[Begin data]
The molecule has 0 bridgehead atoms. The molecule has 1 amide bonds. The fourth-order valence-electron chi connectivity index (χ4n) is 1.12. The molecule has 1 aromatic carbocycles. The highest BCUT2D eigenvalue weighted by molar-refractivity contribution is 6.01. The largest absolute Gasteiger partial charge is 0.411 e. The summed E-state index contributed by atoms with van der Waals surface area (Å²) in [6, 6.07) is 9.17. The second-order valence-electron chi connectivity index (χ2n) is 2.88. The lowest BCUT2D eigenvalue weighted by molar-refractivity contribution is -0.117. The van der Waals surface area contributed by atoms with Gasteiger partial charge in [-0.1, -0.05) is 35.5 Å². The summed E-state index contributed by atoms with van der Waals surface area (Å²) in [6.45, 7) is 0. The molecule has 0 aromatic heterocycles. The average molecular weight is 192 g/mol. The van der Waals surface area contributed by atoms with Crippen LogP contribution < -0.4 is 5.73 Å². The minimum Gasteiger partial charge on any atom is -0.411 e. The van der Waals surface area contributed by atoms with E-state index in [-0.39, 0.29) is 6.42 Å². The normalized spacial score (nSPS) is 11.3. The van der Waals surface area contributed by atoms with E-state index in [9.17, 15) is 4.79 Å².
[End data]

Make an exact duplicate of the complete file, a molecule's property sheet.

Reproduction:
The molecule has 0 bridgehead atoms. The molecule has 1 amide bonds. The fourth-order valence-electron chi connectivity index (χ4n) is 1.12. The molecule has 1 aromatic carbocycles. The highest BCUT2D eigenvalue weighted by molar-refractivity contribution is 6.01. The largest absolute Gasteiger partial charge is 0.411 e. The summed E-state index contributed by atoms with van der Waals surface area (Å²) in [6, 6.07) is 9.17. The second-order valence-electron chi connectivity index (χ2n) is 2.88. The lowest BCUT2D eigenvalue weighted by molar-refractivity contribution is -0.117. The van der Waals surface area contributed by atoms with Gasteiger partial charge in [-0.1, -0.05) is 35.5 Å². The summed E-state index contributed by atoms with van der Waals surface area (Å²) in [6.45, 7) is 0. The molecule has 0 aromatic heterocycles. The average molecular weight is 192 g/mol. The van der Waals surface area contributed by atoms with Crippen LogP contribution < -0.4 is 5.73 Å². The minimum Gasteiger partial charge on any atom is -0.411 e. The van der Waals surface area contributed by atoms with E-state index in [-0.39, 0.29) is 6.42 Å². The normalized spacial score (nSPS) is 11.3. The van der Waals surface area contributed by atoms with E-state index in [9.17, 15) is 4.79 Å².